Professor Victor Acosta has received an NSF CAREER Award for a project entitled “CAREER: Picoliter Nuclear Magnetic Resonance Spectroscopy with Diamond Quantum Sensors”. His technique uses defects in diamond, known as “Nitrogen-Vacancy centers”, as quantum sensors that can improve NMR spectroscopy. It promises to lead to improvements in measuring the molecular make-up of biological samples with single-cell resolution.
He will also develop a one-week summer or winter school for undergraduates based on the fascinating new area of quantum engineering, with an emphasis on women, minorities, and first-generation students.
Here is a detailed description of the proposal:
With support from the Chemical Measurement and Imaging Program in the Division of Chemistry, and co-funding from the Established Program to Stimulate Competitive Research (EPSCoR) and the Division of Chemical, Bioengineering, Environmental, and Transport Systems (CBET), Victor Acosta and his group are developing new measurement tools called “quantum sensors” to identify the molecular composition of samples with spatial resolution compatible with analysis of single cells. A quantum sensor uses a qubit (the logical element of a quantum computer) to detect its local environment.
Specifically, Acosta’s lab uses defects in diamond, called Nitrogen-Vacancy centers, as the qubit sensors. The group is using these sensors to generate and detect nuclear magnetization for nuclear magnetic resonance (NMR) spectroscopy. They seek to develop two different implementations of diamond NMR hardware:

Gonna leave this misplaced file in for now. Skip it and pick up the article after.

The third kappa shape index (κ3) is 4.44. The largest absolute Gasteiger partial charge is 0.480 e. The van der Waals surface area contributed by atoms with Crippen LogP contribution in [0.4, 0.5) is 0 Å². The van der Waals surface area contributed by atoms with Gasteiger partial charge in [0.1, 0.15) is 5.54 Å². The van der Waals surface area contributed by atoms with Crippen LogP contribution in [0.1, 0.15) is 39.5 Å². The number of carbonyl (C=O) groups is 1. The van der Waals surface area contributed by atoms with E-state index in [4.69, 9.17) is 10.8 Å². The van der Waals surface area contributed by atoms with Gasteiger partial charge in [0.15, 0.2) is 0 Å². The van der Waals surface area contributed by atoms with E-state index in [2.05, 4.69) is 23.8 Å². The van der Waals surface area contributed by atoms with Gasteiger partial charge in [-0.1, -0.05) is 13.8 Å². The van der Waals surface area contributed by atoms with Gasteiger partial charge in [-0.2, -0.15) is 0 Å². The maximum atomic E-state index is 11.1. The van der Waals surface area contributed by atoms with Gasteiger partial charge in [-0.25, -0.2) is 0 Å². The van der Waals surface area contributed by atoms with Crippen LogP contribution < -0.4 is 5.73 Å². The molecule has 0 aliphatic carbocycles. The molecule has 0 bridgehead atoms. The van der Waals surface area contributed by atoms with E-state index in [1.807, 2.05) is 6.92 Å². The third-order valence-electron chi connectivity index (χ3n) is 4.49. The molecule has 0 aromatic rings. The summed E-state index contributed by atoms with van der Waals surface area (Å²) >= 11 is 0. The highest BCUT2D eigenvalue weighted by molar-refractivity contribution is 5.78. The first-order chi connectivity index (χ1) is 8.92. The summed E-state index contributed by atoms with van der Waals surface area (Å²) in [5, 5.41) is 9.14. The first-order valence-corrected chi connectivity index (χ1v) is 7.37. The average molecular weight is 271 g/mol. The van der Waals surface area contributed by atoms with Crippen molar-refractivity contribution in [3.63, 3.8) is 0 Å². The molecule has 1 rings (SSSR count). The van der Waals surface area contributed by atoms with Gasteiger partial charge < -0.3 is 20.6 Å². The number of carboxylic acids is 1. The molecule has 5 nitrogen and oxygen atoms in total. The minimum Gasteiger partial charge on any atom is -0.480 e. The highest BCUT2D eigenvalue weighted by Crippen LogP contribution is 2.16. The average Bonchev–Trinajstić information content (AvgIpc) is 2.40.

- A microfluidic platform suitable for parallel chemical analysis of picoliter analyte volumes and
- A hyperspectral NMR microscope for quantifying metabolic composition with single cell resolution
The research is based on the hypothesis that a non-inductive detection modality (diamond quantum sensors) can lead to improvements in sensitivity, spectral resolution, spatial resolution, and microfluidic integration beyond what is currently available in small-volume NMR spectroscopy.
For the educational component of the grant, Acosta is integrating diamond NMR into undergraduate teaching labs and assessing the learning outcomes. He is also designing a curriculum for a one-week summer or winter school in quantum information and sensing that will target undergraduates, with an emphasis on women, under-represented minorities, and first-generation college students. His aim is to attract a diverse student body into the physical sciences and specifically to quantum sensing.